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Dollar's gain = Sensex's loss?

Last updated on: December 9, 2010 11:17 IST

Dollar's gain = Sensex's loss?

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Krishna Merchant

Amid global events such as Ireland's debt crisis, monetary tightening in China and the North Korean artillery barrage, the US dollar has strengthened.

This rising strength of the dollar in the last one month has been partly responsible for crimping the market rally in emerging markets, including India.

Among other reasons for the selling seen in equities could be some profit booking by investors post the rally seen in recent months.

However, experts suggest that Indian investors should not read too much into the dollar's recent rise, as other factors like the strength or weakness of the local currency - in our case the rupee - will have an equally strong bearing on the markets.

Since India's economy is expected to grow at a robust rate over the next few years, a firm rupee could compensate for any appreciation in the dollar against other global currencies.

Hence, they say the dollar-Sensex negative co-relation may not always work.

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Photographs: Reuters
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A safe haven?

The dollar index tracks the greenback against six major currencies of countries that are trading partners of the US, and to a large extent indicates the strength or weakness in the US dollar.

The index is used as an indicator by overseas fund managers to hedge their positions and limit the impact of a correction in various asset classes, including equities and commodities.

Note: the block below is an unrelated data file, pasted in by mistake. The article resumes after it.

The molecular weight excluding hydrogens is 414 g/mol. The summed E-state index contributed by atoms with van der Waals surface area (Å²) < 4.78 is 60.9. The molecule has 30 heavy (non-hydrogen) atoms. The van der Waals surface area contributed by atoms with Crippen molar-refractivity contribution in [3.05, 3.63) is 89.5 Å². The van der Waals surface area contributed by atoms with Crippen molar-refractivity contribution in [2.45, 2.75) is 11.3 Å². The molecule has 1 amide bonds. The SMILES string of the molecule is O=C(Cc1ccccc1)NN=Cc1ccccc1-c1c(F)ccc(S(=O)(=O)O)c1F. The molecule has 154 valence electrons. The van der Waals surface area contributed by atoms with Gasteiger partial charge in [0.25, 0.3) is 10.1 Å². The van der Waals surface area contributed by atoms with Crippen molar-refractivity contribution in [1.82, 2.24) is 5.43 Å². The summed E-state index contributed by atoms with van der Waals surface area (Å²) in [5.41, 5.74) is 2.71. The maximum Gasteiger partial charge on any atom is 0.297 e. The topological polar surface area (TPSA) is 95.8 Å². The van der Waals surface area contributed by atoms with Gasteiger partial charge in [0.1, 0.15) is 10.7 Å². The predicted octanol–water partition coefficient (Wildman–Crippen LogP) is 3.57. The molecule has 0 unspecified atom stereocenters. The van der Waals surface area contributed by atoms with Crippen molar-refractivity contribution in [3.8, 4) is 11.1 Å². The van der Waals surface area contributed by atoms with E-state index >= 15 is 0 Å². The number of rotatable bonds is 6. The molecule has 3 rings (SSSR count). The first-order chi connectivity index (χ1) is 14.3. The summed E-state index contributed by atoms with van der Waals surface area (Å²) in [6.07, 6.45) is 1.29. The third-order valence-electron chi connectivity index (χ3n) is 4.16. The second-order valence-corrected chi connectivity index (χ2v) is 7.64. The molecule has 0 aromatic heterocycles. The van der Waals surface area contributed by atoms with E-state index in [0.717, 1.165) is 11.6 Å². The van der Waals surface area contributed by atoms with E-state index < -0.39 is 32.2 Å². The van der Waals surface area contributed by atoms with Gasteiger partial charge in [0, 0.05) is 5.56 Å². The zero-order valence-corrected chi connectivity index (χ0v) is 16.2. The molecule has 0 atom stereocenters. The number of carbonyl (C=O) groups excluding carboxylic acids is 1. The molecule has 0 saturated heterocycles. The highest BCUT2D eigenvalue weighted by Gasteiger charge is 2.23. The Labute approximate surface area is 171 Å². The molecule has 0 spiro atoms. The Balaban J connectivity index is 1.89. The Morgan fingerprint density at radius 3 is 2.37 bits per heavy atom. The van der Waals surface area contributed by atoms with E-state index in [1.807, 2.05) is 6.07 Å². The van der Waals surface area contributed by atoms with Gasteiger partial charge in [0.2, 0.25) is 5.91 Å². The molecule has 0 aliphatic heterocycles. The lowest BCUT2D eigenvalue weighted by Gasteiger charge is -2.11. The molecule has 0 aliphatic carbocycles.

For most part of 2010, global investors showed increasing appetite for Indian and emerging-market equities as well as commodities (including precious metals) and shunned the greenback.

But, the current trend has defied predictions of a weak dollar, leading to a decline in emerging markets of late.

Since Diwali, the dollar has risen over 5 per cent and is showing signs of strengthening, while the Sensex has dipped by an equal margin.

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Image: Trading partners of the US.

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Dollar's gain = Sensex's loss?

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To an extent, the rise in demand for the dollar is because it has gained a safe-haven status as investors have started fleeing from commodities and equities led by concerns that the Ireland contagion may hit Portugal and Spain, and also concerns about the Korean military skirmish.

P Phani Sekhar, fund manager, Angel Broking, says, "Traders do not invest in a market because the dollar is giving them one or two per cent arbitrage.

It is only because they have different hedge positions that movement in the dollar actually compels them to pull some money off the table from emerging markets to cover their hedge, which is currently happening."

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Photographs: Reuters
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Dollar's gain = Sensex's loss?

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Seasonality play